Schools will have to consider ballot on opting out

SCHOOL GOVERNING bodies will be required to consider opting out under an amendment which ministers will soon be tabling to the Education Bill.

The move - being planned by John Patten, Secretary of State for Education - takes a step towards those Tories who believe schools will need to be nudged a little harder if they are to break out from local authority control.

Mr Patten suspects too many governing bodies are allowing the option of going grant-maintained to slip to the end of their agendas, so that in some areas the issue is barely being discussed.

His amendment to the Bill, which resumes its committee stage in the Commons tomorrow, will require governing bodies to debate within a given period whether to hold an opting-out ballot.

The Secretary of State has rejected the more drastic tactic of requiring all schools to hold a ballot. His advisers believe that many schools are fearful of floating free from their local authorities now, but may change their minds in time.

So far, parents have voted in favour of opting out at more than 600 schools: 337 are operating, 30 more have been approved by Mr Patten, 220 are in the pipeline, and 52 have had their applications rejected by the Secretary of State, usually because they were using the ballot to try to avoid closure.

Mr Patten is very confident that the projections he made last week - 1,000 ballots in favour by the end of this year, and 1,500 by April 1994 - will be achieved comfortably. But that will still represent, at best, around one in four of the 3,900 state secondary schools, and only a tiny proportion of the 19,000 primary schools in England and Wales.

Even within the Government, there is considerable uncertainty about whether the pace of opting out will accelerate; some advisers have warned Mr Patten that the absence of clear incentives may actually lead to a slow-down. Mr Patten published a consultation paper before Christmas on future funding arrangements for local authority and opted out schools, in which he was unable to promise that cash benefits will continue. The Education Bill will create a national Funding Agency for Schools, which will distribute funds to opted out schools. When large numbers of schools become grant-maintained in any given council area, a common funding formula will be introduced locally to decide how funds are to be distributed among the remaining local authority schools and their opted out neighbours.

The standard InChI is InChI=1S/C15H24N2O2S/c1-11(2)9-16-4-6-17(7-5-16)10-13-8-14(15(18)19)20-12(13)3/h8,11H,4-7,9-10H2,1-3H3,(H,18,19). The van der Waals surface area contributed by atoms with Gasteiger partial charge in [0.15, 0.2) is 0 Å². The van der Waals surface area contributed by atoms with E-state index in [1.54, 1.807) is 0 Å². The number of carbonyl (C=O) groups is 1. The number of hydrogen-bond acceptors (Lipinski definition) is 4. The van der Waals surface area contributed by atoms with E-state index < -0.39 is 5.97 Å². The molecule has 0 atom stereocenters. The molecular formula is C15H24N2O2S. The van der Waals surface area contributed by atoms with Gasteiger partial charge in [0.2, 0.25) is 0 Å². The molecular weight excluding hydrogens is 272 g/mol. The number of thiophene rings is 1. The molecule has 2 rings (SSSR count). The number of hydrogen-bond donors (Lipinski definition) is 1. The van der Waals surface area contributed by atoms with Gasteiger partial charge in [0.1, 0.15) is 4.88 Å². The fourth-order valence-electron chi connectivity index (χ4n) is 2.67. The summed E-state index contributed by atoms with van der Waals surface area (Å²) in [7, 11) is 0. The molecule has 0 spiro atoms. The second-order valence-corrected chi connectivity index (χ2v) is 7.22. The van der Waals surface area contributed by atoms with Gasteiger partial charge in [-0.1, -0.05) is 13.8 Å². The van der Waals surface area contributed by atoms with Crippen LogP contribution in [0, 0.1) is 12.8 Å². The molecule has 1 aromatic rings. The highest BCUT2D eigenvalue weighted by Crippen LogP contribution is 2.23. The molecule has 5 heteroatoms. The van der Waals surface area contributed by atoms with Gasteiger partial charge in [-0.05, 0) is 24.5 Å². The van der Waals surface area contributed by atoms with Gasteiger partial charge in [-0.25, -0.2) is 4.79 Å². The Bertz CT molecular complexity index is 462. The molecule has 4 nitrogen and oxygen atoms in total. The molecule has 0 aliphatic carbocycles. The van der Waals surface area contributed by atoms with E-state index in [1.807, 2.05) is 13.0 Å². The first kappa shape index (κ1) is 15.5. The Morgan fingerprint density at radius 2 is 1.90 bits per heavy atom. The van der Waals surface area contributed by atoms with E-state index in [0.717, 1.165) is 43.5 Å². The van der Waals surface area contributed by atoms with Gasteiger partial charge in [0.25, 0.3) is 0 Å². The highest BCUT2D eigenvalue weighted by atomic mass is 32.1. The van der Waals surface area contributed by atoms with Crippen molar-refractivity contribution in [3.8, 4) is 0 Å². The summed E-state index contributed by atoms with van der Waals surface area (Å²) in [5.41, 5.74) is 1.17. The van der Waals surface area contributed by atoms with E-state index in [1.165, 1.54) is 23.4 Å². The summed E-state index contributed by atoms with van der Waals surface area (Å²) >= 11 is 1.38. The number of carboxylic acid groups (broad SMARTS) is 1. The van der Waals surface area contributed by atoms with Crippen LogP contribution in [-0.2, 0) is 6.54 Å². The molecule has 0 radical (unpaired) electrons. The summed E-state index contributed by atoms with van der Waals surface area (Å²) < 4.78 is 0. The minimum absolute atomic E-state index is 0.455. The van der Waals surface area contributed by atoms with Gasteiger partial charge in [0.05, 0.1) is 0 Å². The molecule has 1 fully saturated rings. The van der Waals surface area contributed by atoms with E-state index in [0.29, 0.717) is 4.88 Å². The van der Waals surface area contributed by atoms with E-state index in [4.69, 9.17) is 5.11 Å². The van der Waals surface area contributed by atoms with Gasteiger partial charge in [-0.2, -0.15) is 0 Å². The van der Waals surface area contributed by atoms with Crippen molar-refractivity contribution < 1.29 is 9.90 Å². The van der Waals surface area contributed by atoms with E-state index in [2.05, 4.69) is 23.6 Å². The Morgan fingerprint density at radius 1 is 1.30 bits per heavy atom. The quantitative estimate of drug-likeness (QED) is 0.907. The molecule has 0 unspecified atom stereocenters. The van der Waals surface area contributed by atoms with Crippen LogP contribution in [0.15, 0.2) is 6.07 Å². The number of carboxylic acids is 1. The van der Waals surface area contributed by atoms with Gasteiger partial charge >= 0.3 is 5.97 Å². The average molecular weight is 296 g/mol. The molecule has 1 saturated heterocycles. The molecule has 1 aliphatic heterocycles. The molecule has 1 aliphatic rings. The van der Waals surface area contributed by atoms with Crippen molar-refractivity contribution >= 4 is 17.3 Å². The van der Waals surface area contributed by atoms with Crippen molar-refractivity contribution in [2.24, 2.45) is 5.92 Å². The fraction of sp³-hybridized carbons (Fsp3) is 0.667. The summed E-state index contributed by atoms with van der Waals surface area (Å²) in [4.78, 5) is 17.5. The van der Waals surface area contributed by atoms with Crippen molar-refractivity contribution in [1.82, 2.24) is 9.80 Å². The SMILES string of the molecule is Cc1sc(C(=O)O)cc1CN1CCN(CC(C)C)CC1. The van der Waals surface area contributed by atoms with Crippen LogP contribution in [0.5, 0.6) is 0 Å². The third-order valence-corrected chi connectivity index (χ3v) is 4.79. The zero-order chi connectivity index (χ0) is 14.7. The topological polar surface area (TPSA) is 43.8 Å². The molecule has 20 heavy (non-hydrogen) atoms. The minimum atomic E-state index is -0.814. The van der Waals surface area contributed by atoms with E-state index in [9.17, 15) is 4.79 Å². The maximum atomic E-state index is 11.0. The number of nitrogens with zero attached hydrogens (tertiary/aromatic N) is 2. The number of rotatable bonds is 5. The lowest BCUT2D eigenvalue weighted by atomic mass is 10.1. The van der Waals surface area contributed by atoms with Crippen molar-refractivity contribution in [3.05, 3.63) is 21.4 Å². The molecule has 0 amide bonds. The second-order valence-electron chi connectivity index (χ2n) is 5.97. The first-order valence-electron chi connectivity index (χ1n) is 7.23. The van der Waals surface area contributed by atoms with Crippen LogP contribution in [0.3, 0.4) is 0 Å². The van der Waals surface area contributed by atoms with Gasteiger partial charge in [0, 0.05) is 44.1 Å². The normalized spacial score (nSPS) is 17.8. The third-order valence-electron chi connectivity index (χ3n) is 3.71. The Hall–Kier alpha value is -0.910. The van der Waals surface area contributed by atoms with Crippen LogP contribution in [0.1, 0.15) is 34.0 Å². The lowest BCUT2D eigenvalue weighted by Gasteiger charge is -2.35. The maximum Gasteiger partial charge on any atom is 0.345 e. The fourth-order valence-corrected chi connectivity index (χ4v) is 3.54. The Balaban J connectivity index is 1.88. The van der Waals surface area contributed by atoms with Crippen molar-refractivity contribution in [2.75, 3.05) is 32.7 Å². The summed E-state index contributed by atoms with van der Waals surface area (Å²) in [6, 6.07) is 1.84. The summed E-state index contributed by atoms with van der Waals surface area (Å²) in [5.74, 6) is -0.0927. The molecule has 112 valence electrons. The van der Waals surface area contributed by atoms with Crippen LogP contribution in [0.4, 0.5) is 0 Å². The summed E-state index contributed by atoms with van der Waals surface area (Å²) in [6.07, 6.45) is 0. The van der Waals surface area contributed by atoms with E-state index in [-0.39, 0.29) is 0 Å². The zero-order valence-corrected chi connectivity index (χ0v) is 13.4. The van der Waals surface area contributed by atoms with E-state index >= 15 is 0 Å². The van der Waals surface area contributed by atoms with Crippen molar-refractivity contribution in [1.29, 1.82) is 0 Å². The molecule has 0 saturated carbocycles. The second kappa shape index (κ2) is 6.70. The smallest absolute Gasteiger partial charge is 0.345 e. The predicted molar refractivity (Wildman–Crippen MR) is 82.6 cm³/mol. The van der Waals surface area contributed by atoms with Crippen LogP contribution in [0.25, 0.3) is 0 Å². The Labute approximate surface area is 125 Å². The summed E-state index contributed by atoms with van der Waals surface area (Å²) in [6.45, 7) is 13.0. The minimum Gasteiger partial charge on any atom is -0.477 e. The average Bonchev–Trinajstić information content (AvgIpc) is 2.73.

Many schools doubt they will end up being better off under that system. They are also sceptical about the extra benefit of being free from local authority control when they already manage at least 85 per cent of their budgets.

Ministers hope there will come a point at which the number of schools opting out suddenly tips the balance, encouraging a surge. Some churchmen point to the funding advantages for voluntary- aided Roman Catholic and Anglican schools. There is clear evidence that, once a large number of schools in a local authority area opt out, many more follow. The domino effect, however, has only occurred in a small group of Tory councils.

Start your day with The Independent, sign up for daily news emails
Have you tried new the Independent Digital Edition apps?
ebooks
ebooksAn introduction to the ground rules of British democracy
Latest stories from i100
Have you tried new the Independent Digital Edition apps?
Independent Dating
and  

By clicking 'Search' you
are agreeing to our